Canadian CPI Shoots to 6.7% in March

Canadians continued to pay significantly more for goods and services last month, as inflationary pressure broadened with various metrics soaring to new record-highs.

Following a gain of 5.7% in February, consumer prices jumped 6.7% last month, marking the biggest gain since January 1991. On a seasonally adjusted basis the monthly gain stood at 0.9%, which was the largest increase on record. Core CPI, which excludes gasoline, was up 5.5%, which too, set another record gain since Statistics Canada began tracking the aggregate in 1999. Inflation was broad-based across all major components, while average hourly wages rose 3.4% year-over-year— a paltry gain relative to the explosion in CPI.

Gasoline prices were the main driver behind March’s eye-watering print, rising 11.8% month-over-month following a 6.9% gain in February. Prices for fuel oil and other fuels jumped 19.9%, marking the second-biggest increase since February 2000. Compared to March 2021, fuel oil was up 61%.

Following an increase of 4.8%, durable goods prices rose 7.3% year-over-year— the biggest gain since February 1982. Canadians continue to pay more for vehicles, with Statistics Canada reporting a 7% increase in the price of passenger cars. If you were furnishing your home last month, then you too, felt the wrath of inflationary pressures, as furniture prices jumped 13.7% from last year amid ongoing supply chain disruptions and higher input prices.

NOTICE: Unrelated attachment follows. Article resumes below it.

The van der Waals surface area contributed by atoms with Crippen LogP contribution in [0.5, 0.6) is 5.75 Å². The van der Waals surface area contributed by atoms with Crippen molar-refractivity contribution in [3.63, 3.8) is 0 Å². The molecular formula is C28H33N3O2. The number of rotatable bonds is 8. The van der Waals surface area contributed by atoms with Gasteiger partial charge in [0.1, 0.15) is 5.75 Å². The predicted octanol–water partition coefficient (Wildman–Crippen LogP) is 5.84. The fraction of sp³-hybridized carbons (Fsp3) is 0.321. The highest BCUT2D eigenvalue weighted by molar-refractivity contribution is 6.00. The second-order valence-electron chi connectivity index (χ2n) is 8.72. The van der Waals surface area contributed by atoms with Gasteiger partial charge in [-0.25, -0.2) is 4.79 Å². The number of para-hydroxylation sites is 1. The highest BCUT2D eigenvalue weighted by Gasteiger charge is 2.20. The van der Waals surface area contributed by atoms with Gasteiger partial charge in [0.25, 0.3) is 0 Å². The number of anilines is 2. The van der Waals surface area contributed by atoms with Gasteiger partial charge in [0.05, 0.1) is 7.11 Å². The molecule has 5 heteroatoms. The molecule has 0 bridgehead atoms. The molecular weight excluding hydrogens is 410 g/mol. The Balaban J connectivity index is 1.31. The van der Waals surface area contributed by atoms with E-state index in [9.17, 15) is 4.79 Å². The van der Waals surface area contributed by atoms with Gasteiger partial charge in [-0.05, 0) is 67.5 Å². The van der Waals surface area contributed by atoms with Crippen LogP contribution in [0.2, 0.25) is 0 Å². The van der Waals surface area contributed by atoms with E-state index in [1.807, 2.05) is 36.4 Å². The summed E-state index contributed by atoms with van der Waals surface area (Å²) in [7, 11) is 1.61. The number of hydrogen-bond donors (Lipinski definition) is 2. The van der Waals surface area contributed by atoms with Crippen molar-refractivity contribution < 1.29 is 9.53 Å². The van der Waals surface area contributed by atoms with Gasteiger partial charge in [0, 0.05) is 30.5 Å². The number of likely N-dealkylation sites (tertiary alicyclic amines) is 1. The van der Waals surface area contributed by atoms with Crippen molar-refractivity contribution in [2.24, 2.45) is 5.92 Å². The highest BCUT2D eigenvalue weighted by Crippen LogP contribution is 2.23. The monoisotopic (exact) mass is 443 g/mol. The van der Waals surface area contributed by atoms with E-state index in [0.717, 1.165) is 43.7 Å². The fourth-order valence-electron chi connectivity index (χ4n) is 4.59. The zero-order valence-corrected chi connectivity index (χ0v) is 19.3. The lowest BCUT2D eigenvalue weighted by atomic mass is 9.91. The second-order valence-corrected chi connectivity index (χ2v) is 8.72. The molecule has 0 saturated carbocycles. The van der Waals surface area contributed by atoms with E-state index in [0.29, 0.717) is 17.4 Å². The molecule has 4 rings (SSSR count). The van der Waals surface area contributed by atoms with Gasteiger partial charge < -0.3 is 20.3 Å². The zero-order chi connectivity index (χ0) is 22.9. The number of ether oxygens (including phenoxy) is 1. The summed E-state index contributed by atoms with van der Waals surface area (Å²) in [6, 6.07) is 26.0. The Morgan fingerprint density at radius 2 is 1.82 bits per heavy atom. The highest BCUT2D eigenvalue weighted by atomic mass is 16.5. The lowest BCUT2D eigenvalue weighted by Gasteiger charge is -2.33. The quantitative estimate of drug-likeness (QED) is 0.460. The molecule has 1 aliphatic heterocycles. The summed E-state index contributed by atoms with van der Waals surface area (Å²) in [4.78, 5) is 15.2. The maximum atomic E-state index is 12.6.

Groceries— the component affecting all Canadians— increased 8.7% compared to March 2021, following an annual increase of 7.4% in the month prior. This was the largest such gain since March 2009, as an increase in input costs and logistics mayhem put upward pressure on stores’ food prices. Dairy products and eggs rose 8.5% year-over-year last month, marking the biggest annual increase since February 1983. Consumers paid a staggering 17.8% more for pasta products, after wheat futures soared to a 14-year high amid the Russia-Ukraine crisis.

However, inflation didn’t stop there: Canadians paid substantially more for recreational activities, such as flights, hotel rooms, and dining out. Prices for food purchased at restaurants rose 5.4%, prices for traveller accommodation were up 24.4% year-over-year last month, while air transportation prices increased 8.3% from February amid strong demand for domestic and US travel.

Information for this briefing was found via Statistics Canada. The author has no securities or affiliations related to this organization. Not a recommendation to buy or sell. Always do additional research and consult a professional before purchasing a security. The author holds no licenses.

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